Berkshire Hathaway delivered a 3,787,464% return to shareholders from 1964 through 2022, all thanks to the investing skills of CEO Warren Buffett. The Oracle of Omaha is famous for his long-term, buy-and-hold investing style. He looks at buying stocks the same as if he was buying the whole company, which has been key to his incredible investing record.

A group of Motley Fool contributors recently selected three stocks from Berkshire's holdings that could be timely buys this month. Here's why they chose Kraft Heinz (KHC -0.91%), Floor & Decor (FND 1.44%), and T-Mobile (TMUS -2.53%).

Can't go wrong investing in top grocery brands

John Ballard (Kraft Heinz): Kraft Heinz often goes overlooked among Buffett's top holdings, but it's clearly one of his favorites. At the end of 2022, it was one of Berkshire's largest holdings with the company's stake worth over $13 billion. Kraft stock has been a mainstay for Buffett in recent years. The company has been working to improve its growth profile, and its performance last year in the face of high inflation shows a bright future.

While Kraft Heinz reported a decline in overall sales volume, adjusted (organic) net sales grew 10% thanks to price increases. The company couldn't offset all inflationary costs with higher selling prices, but it still performed well, generating an operating profit of $3.6 billion on revenue of $8.7 billion. 

The stock has slightly bested the S&P 500 index over the last year as investors sought more defensive stocks as the markets tanked. Investors are clearly attracted to the company's strong pricing power and brands, on top of management's position for long-term growth. On that front, management likes the momentum heading into 2023 and plans to increase investment in marketing to drive more growth. 

Income investors will also like the company's dividend. Kraft is expected to pay out 55% of adjusted earnings to shareholders this year, bringing its forward yield to an attractive 4.06%. With the stock also trading at a modest forward price-to-earnings ratio of 14.5, Kraft Heinz looks undervalued and could be a great investment from these share prices. 

Steady, profitable growth in a niche industry

Jennifer Saibil (Floor & Decor): It hasn't been easy to grow revenue and increase profits in a volatile, inflationary economy. But Floor & Decor has posted consistent growth throughout the past few years, building its niche business in hard-surface flooring. Most impressively, comparable store sales (comps) have been robust, a metric that has been challenging for many retailers.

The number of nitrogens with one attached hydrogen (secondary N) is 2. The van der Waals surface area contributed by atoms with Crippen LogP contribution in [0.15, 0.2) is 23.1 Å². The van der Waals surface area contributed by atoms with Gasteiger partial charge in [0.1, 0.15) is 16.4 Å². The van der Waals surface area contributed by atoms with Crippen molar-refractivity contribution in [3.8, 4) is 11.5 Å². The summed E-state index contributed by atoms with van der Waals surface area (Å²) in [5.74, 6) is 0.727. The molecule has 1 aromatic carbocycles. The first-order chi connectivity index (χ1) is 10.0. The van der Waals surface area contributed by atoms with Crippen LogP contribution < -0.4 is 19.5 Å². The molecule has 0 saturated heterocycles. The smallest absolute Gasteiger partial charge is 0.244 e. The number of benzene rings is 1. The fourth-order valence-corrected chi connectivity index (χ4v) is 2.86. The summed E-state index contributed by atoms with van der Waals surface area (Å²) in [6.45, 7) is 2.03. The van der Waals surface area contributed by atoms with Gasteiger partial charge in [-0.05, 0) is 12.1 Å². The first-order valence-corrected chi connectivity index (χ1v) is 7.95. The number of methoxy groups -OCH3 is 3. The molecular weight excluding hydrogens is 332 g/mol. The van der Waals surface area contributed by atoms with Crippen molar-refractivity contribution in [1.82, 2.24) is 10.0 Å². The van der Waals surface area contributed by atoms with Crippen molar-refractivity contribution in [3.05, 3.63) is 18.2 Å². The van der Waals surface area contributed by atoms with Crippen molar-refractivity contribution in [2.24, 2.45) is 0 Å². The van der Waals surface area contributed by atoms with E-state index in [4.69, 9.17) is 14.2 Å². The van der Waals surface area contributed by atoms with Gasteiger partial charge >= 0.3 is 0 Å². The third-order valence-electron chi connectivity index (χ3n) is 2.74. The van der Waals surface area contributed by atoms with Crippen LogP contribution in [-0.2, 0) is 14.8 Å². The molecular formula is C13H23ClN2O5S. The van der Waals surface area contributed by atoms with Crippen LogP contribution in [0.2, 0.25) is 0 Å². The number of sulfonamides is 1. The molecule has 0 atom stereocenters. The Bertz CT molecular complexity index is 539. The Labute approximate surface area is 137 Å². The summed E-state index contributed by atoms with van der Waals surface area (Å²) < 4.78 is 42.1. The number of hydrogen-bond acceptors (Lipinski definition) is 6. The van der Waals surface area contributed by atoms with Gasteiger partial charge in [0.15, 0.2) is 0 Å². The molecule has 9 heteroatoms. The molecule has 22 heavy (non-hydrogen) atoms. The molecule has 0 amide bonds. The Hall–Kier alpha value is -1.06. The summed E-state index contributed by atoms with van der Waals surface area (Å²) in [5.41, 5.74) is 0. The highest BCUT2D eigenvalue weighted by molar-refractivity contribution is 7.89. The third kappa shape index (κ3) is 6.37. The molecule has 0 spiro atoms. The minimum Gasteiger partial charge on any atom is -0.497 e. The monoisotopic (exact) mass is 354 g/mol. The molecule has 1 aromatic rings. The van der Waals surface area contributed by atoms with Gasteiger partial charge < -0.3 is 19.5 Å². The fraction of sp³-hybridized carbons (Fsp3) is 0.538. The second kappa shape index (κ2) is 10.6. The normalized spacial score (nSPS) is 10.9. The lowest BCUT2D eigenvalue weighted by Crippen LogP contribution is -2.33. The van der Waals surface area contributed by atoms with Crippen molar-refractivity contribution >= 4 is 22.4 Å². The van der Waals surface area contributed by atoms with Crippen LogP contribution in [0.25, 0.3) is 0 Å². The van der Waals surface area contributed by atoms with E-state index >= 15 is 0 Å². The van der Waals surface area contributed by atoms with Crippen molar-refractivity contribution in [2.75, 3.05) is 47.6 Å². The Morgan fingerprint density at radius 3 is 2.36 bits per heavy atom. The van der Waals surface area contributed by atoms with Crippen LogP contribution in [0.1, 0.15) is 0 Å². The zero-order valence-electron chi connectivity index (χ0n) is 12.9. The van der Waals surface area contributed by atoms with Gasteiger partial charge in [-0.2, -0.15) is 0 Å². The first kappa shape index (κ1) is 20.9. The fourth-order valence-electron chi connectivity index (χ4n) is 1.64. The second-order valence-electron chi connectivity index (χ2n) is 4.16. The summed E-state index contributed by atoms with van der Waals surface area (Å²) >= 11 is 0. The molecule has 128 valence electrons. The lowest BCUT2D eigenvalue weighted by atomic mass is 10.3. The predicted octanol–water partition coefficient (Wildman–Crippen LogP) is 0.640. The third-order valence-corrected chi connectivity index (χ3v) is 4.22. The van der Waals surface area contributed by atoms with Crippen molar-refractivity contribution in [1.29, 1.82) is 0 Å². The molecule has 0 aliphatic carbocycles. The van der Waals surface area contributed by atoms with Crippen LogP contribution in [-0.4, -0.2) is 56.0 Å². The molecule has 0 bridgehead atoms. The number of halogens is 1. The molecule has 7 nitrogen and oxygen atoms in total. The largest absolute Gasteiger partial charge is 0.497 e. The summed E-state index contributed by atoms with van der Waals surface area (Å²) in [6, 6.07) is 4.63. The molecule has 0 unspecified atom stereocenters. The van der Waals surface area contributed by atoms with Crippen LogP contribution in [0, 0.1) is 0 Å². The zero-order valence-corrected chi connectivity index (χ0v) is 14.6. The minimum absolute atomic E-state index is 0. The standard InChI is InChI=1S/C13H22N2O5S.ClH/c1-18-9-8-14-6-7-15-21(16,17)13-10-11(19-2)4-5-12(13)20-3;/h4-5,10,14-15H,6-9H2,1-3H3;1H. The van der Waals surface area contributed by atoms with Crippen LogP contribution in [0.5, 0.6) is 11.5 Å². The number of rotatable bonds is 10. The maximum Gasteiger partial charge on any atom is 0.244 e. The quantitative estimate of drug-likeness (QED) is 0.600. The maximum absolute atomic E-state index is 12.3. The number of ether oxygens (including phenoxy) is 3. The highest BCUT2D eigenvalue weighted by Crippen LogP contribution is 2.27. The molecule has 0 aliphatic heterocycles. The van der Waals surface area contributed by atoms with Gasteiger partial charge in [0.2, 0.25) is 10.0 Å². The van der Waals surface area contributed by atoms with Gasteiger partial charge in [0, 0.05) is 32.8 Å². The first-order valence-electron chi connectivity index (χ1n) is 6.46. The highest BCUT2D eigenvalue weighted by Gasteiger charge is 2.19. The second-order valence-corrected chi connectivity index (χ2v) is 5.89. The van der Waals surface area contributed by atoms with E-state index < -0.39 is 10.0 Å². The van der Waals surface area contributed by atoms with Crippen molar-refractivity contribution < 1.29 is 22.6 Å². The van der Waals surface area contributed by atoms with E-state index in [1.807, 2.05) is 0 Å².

Sales increased 24% year over year in 2022 to $4.3 billion, and comps increased 9%. That slowed down toward the end of the year, when comps increased only 2.5% in the fourth quarter over last year, and that's something to keep an eye on. Profitability was strong as well, with earnings per share (EPS) of $2.78, up from $2.64 last year for the full year, and that remained strong through the end of year, with EPS rising from $0.46 last year to $0.64 this year in the fourth quarter.

It won't be surprising if the stock feels near-term pressure, but what's exciting is its vast future potential. It's still a small outfit, with 191 stores as of the end of 2022, up from 160 a year before. It sees the opportunity to expand to up to 500 stores over the next eight or nine years, giving it ample room for growth even without the addition of comparable sales. But it's not relying on new stores, and it's investing in its pro business, design services, commercial customers, and digital channels.

Floor & Decor stock is already up 42% this year as savvy investors buy shares. It's not incredibly cheap at this price, trading at 36 times trailing-12-month earnings. Buffett usually looks for undervalued stocks, and that tells you something about how he views the opportunity. Floor & Decor sports a higher valuation because it's reliable for increased sales and earnings, and its growth story is very compelling. 

The un-carrier

Jeremy Bowman (T-Mobile): Telecom is generally regarded as a sleepy industry popular among income investors. Both AT&T and Verizon Communications have underperformed the market in recent years and struggled to grow their businesses, but one telecom stock stands head and shoulders above them: T-Mobile. 

The stock is up more than 500% over the last decade as it's steadily taken market share from AT&T and Verizon (helped by its 2020 merger with Sprint), and grown revenue and profits.

There are a number of reasons for T-Mobile's success. It's avoided the failed M&A moves that have plagued AT&T and Verizon in recent years. It got a head start in its 5G rollout; it has less debt than its two rivals, and the blunders of AT&T and Verizon have helped give it an opportunity to gain market share.

T-Mobile hasn't reported first-quarter results yet, but in the fourth quarter of 2022, it added 1.8 million total customers and 6.8 million for the year, marking the eighth straight year it's led the industry. It also achieved its lowest churn rate ever at 2.77%, showing the company is getting better at retention. Revenue in the quarter was down due to a decline in equipment sales, but the core business of phone subscriptions remains strong. Core adjusted earnings before interest, taxes, depreciation, and amortization (EBITDA) rose 15.9% to $6.6 billion.  

For 2023, the company is forecasting customer additions of 5 million to 5.5 million, and it expects core adjusted EBITDA to grow 10% to $28.7 billion-$29.2 billion.

T-Mobile does not pay a dividend, but it has been aggressively buying back stock and is reducing its debt burden. Overall, the company has demonstrated that it's a top performer in the telecom industry, and it has the 5G advantage, brand strength, and track record to retain the lead.